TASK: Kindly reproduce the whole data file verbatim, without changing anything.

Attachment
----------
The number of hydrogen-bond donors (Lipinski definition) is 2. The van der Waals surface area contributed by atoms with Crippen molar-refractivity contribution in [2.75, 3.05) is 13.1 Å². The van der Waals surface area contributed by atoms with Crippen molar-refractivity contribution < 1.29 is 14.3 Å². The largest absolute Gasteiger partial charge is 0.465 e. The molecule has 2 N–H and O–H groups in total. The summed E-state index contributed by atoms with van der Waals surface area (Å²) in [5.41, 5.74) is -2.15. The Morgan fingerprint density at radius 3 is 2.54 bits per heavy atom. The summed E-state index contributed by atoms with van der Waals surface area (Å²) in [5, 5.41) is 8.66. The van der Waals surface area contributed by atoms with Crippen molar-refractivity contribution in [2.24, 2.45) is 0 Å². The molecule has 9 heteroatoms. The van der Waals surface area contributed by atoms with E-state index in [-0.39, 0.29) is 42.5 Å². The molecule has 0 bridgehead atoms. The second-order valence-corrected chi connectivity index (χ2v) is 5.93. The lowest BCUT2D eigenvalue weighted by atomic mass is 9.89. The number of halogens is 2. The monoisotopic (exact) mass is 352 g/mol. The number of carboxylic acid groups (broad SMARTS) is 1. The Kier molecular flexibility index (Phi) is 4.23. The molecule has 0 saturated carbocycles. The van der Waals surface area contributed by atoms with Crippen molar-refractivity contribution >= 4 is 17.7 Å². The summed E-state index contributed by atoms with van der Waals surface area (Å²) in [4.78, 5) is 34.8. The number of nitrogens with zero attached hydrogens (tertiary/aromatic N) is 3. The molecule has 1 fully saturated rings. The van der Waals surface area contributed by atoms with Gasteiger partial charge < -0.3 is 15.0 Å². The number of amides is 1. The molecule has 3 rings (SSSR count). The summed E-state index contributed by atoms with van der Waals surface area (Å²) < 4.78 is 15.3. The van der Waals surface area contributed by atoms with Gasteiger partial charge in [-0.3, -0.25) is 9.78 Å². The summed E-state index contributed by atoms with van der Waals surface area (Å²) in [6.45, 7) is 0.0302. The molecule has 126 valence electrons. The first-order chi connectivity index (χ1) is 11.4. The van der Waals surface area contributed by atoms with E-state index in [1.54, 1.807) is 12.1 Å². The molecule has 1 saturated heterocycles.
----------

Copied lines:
The number of hydrogen-bond donors (Lipinski definition) is 2. The van der Waals surface area contributed by atoms with Crippen molar-refractivity contribution in [2.75, 3.05) is 13.1 Å². The van der Waals surface area contributed by atoms with Crippen molar-refractivity contribution < 1.29 is 14.3 Å². The largest absolute Gasteiger partial charge is 0.465 e. The molecule has 2 N–H and O–H groups in total. The summed E-state index contributed by atoms with van der Waals surface area (Å²) in [5.41, 5.74) is -2.15. The Morgan fingerprint density at radius 3 is 2.54 bits per heavy atom. The summed E-state index contributed by atoms with van der Waals surface area (Å²) in [5, 5.41) is 8.66. The van der Waals surface area contributed by atoms with Crippen molar-refractivity contribution in [2.24, 2.45) is 0 Å². The molecule has 9 heteroatoms. The van der Waals surface area contributed by atoms with E-state index in [-0.39, 0.29) is 42.5 Å². The molecule has 0 bridgehead atoms. The second-order valence-corrected chi connectivity index (χ2v) is 5.93. The lowest BCUT2D eigenvalue weighted by atomic mass is 9.89. The number of halogens is 2. The monoisotopic (exact) mass is 352 g/mol. The number of carboxylic acid groups (broad SMARTS) is 1. The Kier molecular flexibility index (Phi) is 4.23. The molecule has 0 saturated carbocycles. The van der Waals surface area contributed by atoms with Crippen molar-refractivity contribution >= 4 is 17.7 Å². The summed E-state index contributed by atoms with van der Waals surface area (Å²) in [4.78, 5) is 34.8. The number of nitrogens with zero attached hydrogens (tertiary/aromatic N) is 3. The molecule has 1 fully saturated rings. The van der Waals surface area contributed by atoms with Gasteiger partial charge < -0.3 is 15.0 Å². The number of amides is 1. The molecule has 3 rings (SSSR count). The summed E-state index contributed by atoms with van der Waals surface area (Å²) < 4.78 is 15.3. The van der Waals surface area contributed by atoms with Gasteiger partial charge in [-0.3, -0.25) is 9.78 Å². The summed E-state index contributed by atoms with van der Waals surface area (Å²) in [6.45, 7) is 0.0302. The molecule has 126 valence electrons. The first-order chi connectivity index (χ1) is 11.4. The van der Waals surface area contributed by atoms with E-state index in [1.54, 1.807) is 12.1 Å². The molecule has 1 saturated heterocycles.